J. Alfred Prufrock, Jr. [A poem loosely inspired by T.S. Eliot’s famous one]

The too-early sun setting from behind these streets
must at last answer the question—
“What is it?”

Impossible, that our departure
must take place on some terrible train
that pushes along with loud clattering.

Shod horses leaping over obstacles,
carrying desperately a burdened and miserable cargo
to some abyss from which the soul may never return.

Few remember that outside the city
it is night. And here our voices are raised in song.
Melancholy trill through the air
as of a lone gunslinger in a haunted wood, disarmed:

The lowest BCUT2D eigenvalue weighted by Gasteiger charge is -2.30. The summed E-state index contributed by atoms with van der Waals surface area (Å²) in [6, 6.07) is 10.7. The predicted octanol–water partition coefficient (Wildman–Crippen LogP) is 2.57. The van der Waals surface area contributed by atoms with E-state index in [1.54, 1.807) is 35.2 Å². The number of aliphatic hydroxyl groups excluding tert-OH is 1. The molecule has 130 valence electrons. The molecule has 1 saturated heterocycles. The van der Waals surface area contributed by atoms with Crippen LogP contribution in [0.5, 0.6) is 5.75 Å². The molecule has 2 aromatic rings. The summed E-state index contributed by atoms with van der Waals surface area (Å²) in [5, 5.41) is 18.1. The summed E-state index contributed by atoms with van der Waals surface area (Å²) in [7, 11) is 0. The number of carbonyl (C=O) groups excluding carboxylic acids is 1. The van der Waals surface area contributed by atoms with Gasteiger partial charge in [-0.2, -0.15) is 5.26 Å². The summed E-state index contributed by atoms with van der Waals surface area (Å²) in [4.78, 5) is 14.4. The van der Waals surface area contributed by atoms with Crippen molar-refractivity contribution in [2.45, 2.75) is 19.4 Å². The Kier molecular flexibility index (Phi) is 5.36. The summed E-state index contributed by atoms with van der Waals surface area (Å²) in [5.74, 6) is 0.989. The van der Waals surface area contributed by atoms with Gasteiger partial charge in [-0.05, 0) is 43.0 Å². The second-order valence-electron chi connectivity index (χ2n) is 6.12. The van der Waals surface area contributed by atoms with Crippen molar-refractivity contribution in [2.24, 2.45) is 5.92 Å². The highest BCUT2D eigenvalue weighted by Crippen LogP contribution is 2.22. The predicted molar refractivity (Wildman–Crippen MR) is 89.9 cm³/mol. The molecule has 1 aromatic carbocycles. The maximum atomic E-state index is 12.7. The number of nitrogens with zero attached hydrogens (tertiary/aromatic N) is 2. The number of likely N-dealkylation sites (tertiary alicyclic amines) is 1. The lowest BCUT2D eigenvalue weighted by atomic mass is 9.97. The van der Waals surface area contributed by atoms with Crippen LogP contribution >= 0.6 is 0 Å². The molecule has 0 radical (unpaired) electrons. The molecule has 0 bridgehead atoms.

“Sweetness, where the evening wind lies …”

With lovers’ sighs fill the air,
as if just now a final wave
of parting brought out to sea
sweet wine and dance and the blessed sleep …

But go now, in the amber dusk,
where each moment will be an eon.

Here at last will I find the old place,
the forgotten or vanished door
of my country home,
where time passes on without me,
and the monotonous tasks of life,
churning mechanically, recall to me
the memories

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